7-9 June 2022, Kigali , Rwanda. More than 120 participants convened in Kigali, Rwanda to discuss the role of active mobility and non-motorized transport in climate mitigation. The event had participants from several organisations such as Transaid ;City of Kisumu ;
Bridges to Prosperity ; National Malaria Elimination Centre, Ministry of Health ;UN Habitat ; ITDP Africa ; Pedestrians and Cyclists National NGO ; Stockholm Environment Institute, University of York ;FIA Foundation ; University of Cape Town ; Rwanda Automobile Club ; Quelimane Government ; Race Round Rwanda ; Road Safety &Insurance Fund Service ;Global Green Growth Institute ;Ministry of Transport Works and Infrastructure ;Ethiopian Road Authority ; Federal Ministry of Transportation – Road Transport and Mass Transit Administration Department and more.
The event was co-organized by the UN Environment Programme’s Share the Road initiative, UN-Habitat, Walk21 Foundation, the Africa Network for Walking and Cycling, the Institute for Transportation and Development Policy (ITDP), the World Resource Institute (WRI), Stockholm Environment Institute (SEI), the High Volume Transport applied research project, Global Green Growth Institute and hosted by the City of Kigali. The participants were representative of 28 different countries and ranged from civil society organizations, national and sub-national governments, bilateral donors, the United Nations Economic Commission for Africa (UNECA), and academia.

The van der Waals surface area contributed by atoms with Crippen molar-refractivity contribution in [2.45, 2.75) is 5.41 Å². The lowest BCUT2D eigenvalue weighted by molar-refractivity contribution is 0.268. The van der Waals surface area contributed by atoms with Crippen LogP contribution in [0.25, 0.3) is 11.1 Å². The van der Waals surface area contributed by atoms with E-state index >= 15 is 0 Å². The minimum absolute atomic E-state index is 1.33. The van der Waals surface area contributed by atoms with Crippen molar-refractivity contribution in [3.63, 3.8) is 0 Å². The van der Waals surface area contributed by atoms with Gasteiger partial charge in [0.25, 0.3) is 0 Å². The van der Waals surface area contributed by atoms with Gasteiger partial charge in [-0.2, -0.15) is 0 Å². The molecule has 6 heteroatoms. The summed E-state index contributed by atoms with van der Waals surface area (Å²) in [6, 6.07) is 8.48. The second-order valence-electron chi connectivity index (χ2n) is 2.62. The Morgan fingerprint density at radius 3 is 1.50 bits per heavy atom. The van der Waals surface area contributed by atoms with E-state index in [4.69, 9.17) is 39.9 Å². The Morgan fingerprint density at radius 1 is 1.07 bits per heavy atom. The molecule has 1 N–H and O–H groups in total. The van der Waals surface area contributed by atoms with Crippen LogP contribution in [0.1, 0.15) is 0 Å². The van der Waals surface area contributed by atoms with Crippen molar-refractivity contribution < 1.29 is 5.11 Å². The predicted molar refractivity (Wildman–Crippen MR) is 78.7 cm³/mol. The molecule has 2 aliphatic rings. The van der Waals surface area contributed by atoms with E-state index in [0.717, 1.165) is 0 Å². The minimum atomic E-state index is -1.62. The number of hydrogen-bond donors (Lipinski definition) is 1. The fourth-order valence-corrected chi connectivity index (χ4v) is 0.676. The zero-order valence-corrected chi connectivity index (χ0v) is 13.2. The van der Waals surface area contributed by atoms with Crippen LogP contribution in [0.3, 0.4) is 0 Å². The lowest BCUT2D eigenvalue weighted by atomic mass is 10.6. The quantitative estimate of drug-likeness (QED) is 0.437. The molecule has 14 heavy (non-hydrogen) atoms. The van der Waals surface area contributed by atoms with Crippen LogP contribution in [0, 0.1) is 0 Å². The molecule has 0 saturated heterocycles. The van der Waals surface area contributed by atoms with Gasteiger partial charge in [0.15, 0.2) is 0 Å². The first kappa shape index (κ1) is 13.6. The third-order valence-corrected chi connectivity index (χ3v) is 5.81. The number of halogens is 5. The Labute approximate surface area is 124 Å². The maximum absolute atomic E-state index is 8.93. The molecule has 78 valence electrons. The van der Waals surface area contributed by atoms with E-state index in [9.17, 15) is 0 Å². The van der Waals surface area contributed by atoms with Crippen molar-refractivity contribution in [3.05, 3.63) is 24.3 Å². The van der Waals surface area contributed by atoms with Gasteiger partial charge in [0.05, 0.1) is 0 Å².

The event was successful its its main objective to showcase tools, projects, and initiatives that support the prioritization of walking and cycling in Africa. The City of Kigali was selected out of several possible venues due to its investment in walking and cycling facilities such as the car free zone (known as Imbuga City Walk), bicycle lanes throughout the central business district, and the public bicycle share pilot operated by GuraRide. The aim of the forum was to increase the capacity of government stakeholders to prioritize active mobility, identify and train champions of activity mobility within national and sub-national governments in Africa, to attain commitments on implementing change in the next five years in the areas of walking and cycling initiatives on the continent.
GGGI supported the event as part of an ongoing project on Strengthening, Prioritizing, and Investing in Non-Motorized Transport Infrastructure. Globally, transport contributes an estimated 25% of greenhouse gas emissions (GHG) and is the fasting growing energy end-use sector in terms of emissions. Shifting road users to active modes of transport such as walking and cycling requires infrastructure that can ensure pedestrian/cyclist safety, facilitate multi-modal trips, and can integrate with other modes of transport such as public buses. Increasing the modal share of walking and cycling are the most cost-effective means of reducing GHG emissions in the transport sector. In addition, other initiatives such as car free days (held every other Sunday in Kigali) have been found to reduce air pollution. In Kigali, PM2.5 levels reduced by 15% on car free days. While road design that facilitates walking and cycling is linked to reduced GHG emissions and air pollution, pedestrian walkways and bicycle lanes remain an underutilized tool in the effort to achieve climate action targets in the transport sector. African cities in particular are often designed without the necessary components that allow for walking and cycling, which also promote the health, well-being, and quality of life in cities.